Experiments combining different groups or factors and which use ANOVA are a powerful method of investigation in applied microbiology. ANOVA enables not only the effect of individual factors to be estimated but also their interactions; information which cannot be obtained readily when factors are investigated separately. In addition, combining different treatments or factors in a single experiment is more efficient and often reduces the sample size required to estimate treatment effects adequately. Because of the treatment combinations used in a factorial experiment, the degrees of freedom (DF) of the error term in the ANOVA is a more important indicator of the ‘power’ of the experiment than the number of replicates. A good method is to ensure, where possible, that sufficient replication is present to achieve 15 DF for the error term of the ANOVA testing effects of particular interest. Finally, it is important to always consider the design of the experiment because this determines the appropriate ANOVA to use. Hence, it is necessary to be able to identify the different forms of ANOVA appropriate to different experimental designs and to recognise when a design is a split-plot or incorporates a repeated measure. If there is any doubt about which ANOVA to use in a specific circumstance, the researcher should seek advice from a statistician with experience of research in applied microbiology.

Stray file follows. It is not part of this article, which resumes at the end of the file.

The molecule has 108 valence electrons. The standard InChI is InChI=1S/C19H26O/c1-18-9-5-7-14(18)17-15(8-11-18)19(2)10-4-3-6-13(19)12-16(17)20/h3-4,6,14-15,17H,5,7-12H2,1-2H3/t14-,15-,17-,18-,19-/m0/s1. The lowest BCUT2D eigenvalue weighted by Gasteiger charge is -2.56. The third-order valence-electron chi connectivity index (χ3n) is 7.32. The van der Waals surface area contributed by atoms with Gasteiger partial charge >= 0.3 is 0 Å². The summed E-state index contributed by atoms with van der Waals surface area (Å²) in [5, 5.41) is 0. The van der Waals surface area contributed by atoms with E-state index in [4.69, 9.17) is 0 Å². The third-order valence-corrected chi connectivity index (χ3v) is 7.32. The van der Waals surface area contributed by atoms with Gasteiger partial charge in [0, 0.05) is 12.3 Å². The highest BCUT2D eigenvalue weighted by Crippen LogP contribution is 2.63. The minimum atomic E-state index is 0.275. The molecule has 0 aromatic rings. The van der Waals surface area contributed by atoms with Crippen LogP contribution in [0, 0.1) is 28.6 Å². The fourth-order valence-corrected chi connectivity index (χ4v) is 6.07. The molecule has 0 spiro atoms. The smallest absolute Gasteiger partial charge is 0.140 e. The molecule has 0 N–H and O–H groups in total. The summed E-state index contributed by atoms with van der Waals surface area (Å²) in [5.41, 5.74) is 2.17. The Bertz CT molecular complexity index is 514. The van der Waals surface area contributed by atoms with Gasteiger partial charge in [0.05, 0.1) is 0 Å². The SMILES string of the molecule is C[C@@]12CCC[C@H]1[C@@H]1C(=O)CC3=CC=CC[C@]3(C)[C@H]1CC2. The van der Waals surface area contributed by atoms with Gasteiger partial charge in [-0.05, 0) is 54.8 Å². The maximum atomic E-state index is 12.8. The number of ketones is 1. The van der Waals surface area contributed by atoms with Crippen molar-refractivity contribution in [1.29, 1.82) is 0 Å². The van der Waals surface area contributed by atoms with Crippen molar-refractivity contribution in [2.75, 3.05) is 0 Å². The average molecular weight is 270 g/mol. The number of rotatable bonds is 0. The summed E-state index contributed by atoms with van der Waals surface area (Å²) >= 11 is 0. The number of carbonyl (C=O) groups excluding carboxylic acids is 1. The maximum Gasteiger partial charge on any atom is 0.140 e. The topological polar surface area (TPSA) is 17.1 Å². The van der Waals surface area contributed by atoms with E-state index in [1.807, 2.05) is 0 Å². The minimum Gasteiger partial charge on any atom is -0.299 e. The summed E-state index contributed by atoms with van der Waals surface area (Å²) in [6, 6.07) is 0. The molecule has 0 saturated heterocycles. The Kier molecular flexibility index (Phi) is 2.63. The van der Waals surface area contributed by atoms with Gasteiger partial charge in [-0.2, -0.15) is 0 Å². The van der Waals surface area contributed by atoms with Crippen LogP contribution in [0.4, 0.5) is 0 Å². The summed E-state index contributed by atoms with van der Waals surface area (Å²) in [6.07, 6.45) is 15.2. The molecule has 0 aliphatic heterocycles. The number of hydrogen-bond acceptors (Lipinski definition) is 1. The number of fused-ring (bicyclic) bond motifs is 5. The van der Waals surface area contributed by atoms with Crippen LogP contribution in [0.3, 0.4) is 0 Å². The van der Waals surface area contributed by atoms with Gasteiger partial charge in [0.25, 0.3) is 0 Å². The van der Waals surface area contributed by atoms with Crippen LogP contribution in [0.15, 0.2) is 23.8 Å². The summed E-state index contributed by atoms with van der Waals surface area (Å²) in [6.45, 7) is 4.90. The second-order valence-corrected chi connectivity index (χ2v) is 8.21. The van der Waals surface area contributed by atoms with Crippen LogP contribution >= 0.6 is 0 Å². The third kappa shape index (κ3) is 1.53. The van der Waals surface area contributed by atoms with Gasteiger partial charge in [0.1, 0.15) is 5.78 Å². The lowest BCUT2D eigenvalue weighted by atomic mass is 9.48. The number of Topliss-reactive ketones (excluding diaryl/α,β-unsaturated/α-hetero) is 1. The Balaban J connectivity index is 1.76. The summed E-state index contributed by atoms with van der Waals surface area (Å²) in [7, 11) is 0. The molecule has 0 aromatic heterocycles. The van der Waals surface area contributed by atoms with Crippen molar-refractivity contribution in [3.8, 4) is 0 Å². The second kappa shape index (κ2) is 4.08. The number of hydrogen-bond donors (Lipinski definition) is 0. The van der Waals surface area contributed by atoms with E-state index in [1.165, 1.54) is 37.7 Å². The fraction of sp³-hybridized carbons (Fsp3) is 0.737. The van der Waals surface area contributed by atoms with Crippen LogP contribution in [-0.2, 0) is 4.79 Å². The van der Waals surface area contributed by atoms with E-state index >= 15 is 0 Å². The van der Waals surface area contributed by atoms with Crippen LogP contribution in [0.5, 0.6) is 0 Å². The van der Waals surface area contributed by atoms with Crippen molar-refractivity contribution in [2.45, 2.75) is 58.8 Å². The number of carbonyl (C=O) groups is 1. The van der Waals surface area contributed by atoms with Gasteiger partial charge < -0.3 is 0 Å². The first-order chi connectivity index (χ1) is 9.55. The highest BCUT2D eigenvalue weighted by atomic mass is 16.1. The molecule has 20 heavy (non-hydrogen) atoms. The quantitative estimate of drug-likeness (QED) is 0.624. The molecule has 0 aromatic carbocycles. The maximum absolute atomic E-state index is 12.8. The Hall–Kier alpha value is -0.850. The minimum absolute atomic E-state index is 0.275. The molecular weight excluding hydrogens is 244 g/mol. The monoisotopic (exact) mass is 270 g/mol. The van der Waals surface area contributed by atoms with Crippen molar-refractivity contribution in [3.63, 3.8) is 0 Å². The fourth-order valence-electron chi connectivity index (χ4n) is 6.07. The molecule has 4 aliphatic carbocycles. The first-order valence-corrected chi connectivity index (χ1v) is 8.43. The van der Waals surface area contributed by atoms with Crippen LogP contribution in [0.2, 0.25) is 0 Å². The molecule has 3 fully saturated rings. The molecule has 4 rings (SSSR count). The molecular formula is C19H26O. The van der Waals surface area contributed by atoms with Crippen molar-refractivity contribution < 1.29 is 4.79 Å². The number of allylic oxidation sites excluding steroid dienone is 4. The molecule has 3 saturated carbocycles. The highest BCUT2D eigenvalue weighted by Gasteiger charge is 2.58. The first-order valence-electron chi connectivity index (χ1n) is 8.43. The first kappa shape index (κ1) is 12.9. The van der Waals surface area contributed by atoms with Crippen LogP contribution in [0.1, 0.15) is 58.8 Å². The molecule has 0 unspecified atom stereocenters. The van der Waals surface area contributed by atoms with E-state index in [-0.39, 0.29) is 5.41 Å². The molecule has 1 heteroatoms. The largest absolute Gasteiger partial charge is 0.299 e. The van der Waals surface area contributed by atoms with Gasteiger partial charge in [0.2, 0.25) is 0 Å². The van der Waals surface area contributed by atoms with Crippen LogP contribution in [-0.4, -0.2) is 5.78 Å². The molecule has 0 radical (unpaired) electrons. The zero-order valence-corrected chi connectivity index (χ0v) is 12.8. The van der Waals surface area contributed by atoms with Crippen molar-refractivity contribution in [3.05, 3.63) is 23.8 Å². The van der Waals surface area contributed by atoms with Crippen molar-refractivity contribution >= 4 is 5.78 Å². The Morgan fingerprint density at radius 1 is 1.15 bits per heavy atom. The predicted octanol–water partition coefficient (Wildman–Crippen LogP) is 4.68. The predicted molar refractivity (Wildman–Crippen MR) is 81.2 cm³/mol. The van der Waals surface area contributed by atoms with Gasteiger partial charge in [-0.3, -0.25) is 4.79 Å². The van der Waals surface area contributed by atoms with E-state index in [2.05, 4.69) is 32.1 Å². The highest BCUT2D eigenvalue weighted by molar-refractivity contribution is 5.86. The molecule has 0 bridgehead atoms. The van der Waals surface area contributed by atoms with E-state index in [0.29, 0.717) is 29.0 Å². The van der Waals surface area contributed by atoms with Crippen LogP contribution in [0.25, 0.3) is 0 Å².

|Number of pages||3|
|Publication status||Published - Jun 2008|
- applied microbiology